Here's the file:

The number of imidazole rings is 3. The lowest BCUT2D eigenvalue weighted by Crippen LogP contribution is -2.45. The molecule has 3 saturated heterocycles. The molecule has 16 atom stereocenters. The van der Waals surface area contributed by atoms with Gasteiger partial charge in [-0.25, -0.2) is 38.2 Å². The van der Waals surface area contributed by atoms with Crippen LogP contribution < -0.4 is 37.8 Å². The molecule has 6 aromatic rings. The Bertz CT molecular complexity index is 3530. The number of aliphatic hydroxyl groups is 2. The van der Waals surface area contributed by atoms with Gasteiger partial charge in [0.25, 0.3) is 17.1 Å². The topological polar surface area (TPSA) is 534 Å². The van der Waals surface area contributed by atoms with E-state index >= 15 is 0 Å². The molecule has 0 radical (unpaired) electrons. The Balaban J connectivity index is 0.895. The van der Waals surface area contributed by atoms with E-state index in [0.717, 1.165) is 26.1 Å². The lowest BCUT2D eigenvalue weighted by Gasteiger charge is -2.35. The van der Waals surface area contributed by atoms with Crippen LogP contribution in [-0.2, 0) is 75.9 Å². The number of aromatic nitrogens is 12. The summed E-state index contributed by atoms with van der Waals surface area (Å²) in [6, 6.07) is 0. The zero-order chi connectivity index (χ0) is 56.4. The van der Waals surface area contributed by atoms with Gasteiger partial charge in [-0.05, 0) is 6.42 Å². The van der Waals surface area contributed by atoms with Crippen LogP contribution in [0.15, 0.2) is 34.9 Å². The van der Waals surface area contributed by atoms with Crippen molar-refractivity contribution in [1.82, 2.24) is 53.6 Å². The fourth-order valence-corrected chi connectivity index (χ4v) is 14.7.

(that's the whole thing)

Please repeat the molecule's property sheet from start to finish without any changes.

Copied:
The number of imidazole rings is 3. The lowest BCUT2D eigenvalue weighted by Crippen LogP contribution is -2.45. The molecule has 3 saturated heterocycles. The molecule has 16 atom stereocenters. The van der Waals surface area contributed by atoms with Gasteiger partial charge in [-0.25, -0.2) is 38.2 Å². The van der Waals surface area contributed by atoms with Crippen LogP contribution < -0.4 is 37.8 Å². The molecule has 6 aromatic rings. The Bertz CT molecular complexity index is 3530. The number of aliphatic hydroxyl groups is 2. The van der Waals surface area contributed by atoms with Gasteiger partial charge in [0.25, 0.3) is 17.1 Å². The topological polar surface area (TPSA) is 534 Å². The van der Waals surface area contributed by atoms with E-state index >= 15 is 0 Å². The molecule has 0 radical (unpaired) electrons. The Balaban J connectivity index is 0.895. The van der Waals surface area contributed by atoms with E-state index in [0.717, 1.165) is 26.1 Å². The lowest BCUT2D eigenvalue weighted by Gasteiger charge is -2.35. The van der Waals surface area contributed by atoms with Crippen LogP contribution in [-0.2, 0) is 75.9 Å². The number of aromatic nitrogens is 12. The summed E-state index contributed by atoms with van der Waals surface area (Å²) in [6, 6.07) is 0. The zero-order chi connectivity index (χ0) is 56.4. The van der Waals surface area contributed by atoms with Gasteiger partial charge in [-0.05, 0) is 6.42 Å². The van der Waals surface area contributed by atoms with Crippen LogP contribution in [0.15, 0.2) is 34.9 Å². The van der Waals surface area contributed by atoms with Crippen molar-refractivity contribution in [1.82, 2.24) is 53.6 Å². The fourth-order valence-corrected chi connectivity index (χ4v) is 14.7.